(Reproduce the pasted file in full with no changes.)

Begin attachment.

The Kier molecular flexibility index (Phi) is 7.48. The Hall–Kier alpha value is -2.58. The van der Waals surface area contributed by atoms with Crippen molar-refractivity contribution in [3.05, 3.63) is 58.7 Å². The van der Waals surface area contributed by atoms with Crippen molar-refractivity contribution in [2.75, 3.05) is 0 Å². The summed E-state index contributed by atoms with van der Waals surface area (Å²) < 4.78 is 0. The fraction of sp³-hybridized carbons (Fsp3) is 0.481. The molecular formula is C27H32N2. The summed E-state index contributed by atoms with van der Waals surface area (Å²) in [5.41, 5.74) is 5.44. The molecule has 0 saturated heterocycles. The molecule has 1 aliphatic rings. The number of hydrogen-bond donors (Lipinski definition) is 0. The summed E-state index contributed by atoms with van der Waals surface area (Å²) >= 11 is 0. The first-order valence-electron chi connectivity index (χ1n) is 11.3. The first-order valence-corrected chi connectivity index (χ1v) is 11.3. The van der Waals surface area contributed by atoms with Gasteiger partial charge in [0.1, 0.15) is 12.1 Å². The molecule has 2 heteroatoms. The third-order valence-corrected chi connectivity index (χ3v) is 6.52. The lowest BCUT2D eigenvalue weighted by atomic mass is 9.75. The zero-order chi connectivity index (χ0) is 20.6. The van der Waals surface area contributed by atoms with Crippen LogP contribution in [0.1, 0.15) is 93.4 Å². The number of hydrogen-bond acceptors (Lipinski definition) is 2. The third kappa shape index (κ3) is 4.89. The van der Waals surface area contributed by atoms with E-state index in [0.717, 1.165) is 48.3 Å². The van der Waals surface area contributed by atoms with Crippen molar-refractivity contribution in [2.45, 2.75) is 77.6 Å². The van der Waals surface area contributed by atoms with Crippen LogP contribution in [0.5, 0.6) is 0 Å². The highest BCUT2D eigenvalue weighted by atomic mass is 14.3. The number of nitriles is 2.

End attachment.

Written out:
The Kier molecular flexibility index (Phi) is 7.48. The Hall–Kier alpha value is -2.58. The van der Waals surface area contributed by atoms with Crippen molar-refractivity contribution in [3.05, 3.63) is 58.7 Å². The van der Waals surface area contributed by atoms with Crippen molar-refractivity contribution in [2.75, 3.05) is 0 Å². The summed E-state index contributed by atoms with van der Waals surface area (Å²) < 4.78 is 0. The fraction of sp³-hybridized carbons (Fsp3) is 0.481. The molecular formula is C27H32N2. The summed E-state index contributed by atoms with van der Waals surface area (Å²) in [5.41, 5.74) is 5.44. The molecule has 0 saturated heterocycles. The molecule has 1 aliphatic rings. The number of hydrogen-bond donors (Lipinski definition) is 0. The summed E-state index contributed by atoms with van der Waals surface area (Å²) >= 11 is 0. The first-order valence-electron chi connectivity index (χ1n) is 11.3. The first-order valence-corrected chi connectivity index (χ1v) is 11.3. The van der Waals surface area contributed by atoms with Gasteiger partial charge in [0.1, 0.15) is 12.1 Å². The molecule has 2 heteroatoms. The third-order valence-corrected chi connectivity index (χ3v) is 6.52. The lowest BCUT2D eigenvalue weighted by atomic mass is 9.75. The zero-order chi connectivity index (χ0) is 20.6. The van der Waals surface area contributed by atoms with Crippen LogP contribution in [0.1, 0.15) is 93.4 Å². The number of hydrogen-bond acceptors (Lipinski definition) is 2. The third kappa shape index (κ3) is 4.89. The van der Waals surface area contributed by atoms with E-state index in [0.717, 1.165) is 48.3 Å². The van der Waals surface area contributed by atoms with Crippen molar-refractivity contribution in [2.45, 2.75) is 77.6 Å². The van der Waals surface area contributed by atoms with Crippen LogP contribution in [0.5, 0.6) is 0 Å². The highest BCUT2D eigenvalue weighted by atomic mass is 14.3. The number of nitriles is 2.